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“Must visit area of vietnam”
5 of 5 bubbles Review of Fansipan Mountain

Fansipan Mountain
Book In Advance
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$54.00*
and up
Half-Day Tour of Hoang Lien National Park and Sin Chai Village from Sapa
Ranked #3 of 49 things to do in Sapa
Certificate of Excellence
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Attraction details
Owner description: Fansipan is one of the most beautiful attractions in Sapa, It is the peak of Indochina with the elevation of 3143m
Northampton, United Kingdom
Level Contributor
3 reviews
common_n_attraction_reviews_1bd8 6 helpful votes
“Must visit area of vietnam”
5 of 5 bubbles Reviewed February 5, 2013

The trek was stunning with a fantastic guide and amazing scenery. The tribes we visited was very friendly and welcoming although got very pushy when selling their souvenirs but other than that they were great company whilst on the trek. I would recommend taking appropriate footwear for the treks as many parts of the trek is very wet, muddy and slippery. I would also recommend taking sweets for the children although they do go crazy for them and ended up in a fight whilst i was giving them out. The trek is a must do for vietnam and is such a great experience which i will never forget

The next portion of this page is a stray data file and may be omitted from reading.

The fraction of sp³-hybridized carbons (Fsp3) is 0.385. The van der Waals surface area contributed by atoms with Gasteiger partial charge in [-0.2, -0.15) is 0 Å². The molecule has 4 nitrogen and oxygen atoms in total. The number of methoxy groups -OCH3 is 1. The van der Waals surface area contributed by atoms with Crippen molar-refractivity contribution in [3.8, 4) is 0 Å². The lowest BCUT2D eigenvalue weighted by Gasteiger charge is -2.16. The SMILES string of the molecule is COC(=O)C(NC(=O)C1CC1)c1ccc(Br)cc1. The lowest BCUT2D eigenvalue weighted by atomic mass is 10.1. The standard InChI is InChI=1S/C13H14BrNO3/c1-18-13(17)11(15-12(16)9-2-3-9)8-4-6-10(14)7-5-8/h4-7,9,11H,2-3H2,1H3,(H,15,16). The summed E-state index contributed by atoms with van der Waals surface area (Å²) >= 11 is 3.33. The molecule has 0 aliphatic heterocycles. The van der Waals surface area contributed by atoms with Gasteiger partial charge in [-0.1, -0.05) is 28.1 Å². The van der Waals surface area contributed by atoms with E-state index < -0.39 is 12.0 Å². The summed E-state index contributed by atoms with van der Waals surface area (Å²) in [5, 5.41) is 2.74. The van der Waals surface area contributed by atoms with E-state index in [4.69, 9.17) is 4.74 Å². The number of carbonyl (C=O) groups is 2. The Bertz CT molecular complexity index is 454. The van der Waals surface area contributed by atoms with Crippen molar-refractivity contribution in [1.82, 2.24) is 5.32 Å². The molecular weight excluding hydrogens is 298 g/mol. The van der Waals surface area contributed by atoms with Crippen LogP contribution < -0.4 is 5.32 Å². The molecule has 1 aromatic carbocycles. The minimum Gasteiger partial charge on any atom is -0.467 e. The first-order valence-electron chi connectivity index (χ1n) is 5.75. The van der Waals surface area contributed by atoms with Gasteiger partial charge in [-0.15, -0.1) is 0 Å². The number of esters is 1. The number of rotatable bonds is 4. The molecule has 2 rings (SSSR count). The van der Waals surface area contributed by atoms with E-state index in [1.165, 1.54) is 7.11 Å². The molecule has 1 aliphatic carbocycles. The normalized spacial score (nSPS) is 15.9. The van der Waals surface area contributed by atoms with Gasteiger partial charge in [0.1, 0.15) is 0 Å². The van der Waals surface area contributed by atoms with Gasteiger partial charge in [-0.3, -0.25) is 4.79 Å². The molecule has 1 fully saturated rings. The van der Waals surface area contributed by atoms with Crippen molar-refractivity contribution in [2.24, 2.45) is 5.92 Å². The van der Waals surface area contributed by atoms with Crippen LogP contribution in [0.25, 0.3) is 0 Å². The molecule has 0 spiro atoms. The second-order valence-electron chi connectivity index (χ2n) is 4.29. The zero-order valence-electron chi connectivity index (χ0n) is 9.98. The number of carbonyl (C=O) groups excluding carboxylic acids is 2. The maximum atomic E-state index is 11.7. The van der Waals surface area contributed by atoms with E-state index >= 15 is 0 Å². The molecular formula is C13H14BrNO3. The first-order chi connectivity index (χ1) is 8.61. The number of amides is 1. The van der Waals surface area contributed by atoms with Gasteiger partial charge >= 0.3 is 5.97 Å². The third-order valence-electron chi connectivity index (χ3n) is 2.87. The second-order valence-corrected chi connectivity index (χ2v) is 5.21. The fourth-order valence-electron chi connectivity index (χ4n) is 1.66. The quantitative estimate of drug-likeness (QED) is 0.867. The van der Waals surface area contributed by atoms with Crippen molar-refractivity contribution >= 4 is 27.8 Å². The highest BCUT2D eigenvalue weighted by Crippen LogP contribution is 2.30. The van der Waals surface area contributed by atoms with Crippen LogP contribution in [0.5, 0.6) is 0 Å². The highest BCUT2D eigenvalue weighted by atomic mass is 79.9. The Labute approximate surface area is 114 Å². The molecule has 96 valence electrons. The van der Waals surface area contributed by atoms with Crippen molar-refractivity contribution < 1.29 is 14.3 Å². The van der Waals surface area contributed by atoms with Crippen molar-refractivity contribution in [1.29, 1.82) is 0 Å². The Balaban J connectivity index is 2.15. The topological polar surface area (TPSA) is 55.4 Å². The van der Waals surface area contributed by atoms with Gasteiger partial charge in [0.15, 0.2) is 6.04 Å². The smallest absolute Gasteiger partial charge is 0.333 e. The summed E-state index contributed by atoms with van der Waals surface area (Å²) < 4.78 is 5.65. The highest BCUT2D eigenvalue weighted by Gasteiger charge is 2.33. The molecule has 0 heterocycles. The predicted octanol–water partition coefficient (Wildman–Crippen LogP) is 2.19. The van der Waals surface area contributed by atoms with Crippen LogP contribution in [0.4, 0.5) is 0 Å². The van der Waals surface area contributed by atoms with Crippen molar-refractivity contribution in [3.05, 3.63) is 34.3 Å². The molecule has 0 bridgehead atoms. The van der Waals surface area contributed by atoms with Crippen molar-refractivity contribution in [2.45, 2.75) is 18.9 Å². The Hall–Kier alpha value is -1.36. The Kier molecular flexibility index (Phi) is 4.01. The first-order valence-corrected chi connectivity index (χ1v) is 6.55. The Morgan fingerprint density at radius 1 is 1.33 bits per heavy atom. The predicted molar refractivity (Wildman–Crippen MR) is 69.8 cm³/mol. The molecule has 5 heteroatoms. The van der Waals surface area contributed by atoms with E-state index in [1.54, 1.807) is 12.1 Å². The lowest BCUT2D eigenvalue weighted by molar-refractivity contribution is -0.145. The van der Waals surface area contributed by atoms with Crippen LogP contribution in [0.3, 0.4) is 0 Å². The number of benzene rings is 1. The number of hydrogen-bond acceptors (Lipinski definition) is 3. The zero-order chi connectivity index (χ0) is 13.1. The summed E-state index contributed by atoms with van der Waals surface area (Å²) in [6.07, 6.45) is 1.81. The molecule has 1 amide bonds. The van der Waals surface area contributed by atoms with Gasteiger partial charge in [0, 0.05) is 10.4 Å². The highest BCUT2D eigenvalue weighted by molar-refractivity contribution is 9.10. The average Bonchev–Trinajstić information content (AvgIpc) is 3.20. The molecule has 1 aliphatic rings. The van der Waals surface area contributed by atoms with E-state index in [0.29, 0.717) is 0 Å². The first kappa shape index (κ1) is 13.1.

Visited December 2012
Helpful?
1 Thank Alex W
This review is the subjective opinion of a TripAdvisor member and not of TripAdvisor LLC.
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Singapore, Singapore
Level Contributor
31 reviews
24 attraction reviews
common_n_attraction_reviews_1bd8 25 helpful votes
“Cold Trek”
4 of 5 bubbles Reviewed December 1, 2012

You need extra power to get into this trek. I recommend you bring a chocolate and enough water, just in case you feel lil bit dizzy.

Visited November 2012
Helpful?
Thank justmaul
This review is the subjective opinion of a TripAdvisor member and not of TripAdvisor LLC.
Malaysia
Level Contributor
15 reviews
5 attraction reviews
common_n_attraction_reviews_1bd8 11 helpful votes
“4 hr trekking”
4 of 5 bubbles Reviewed November 25, 2012

Good experience for my kids and I, we trekked through the villages and end up on the other side of the hill. stopped by a waterfall, cross a bamboo hill and saw lots and lots of Padi fields on the terrace.

Visited November 2012
Helpful?
Thank trek5000
This review is the subjective opinion of a TripAdvisor member and not of TripAdvisor LLC.
San Francisco, California
Level Contributor
7 reviews
common_n_attraction_reviews_1bd8 15 helpful votes
“A Challenge Worth Doing - But Forewarned is Forearmed”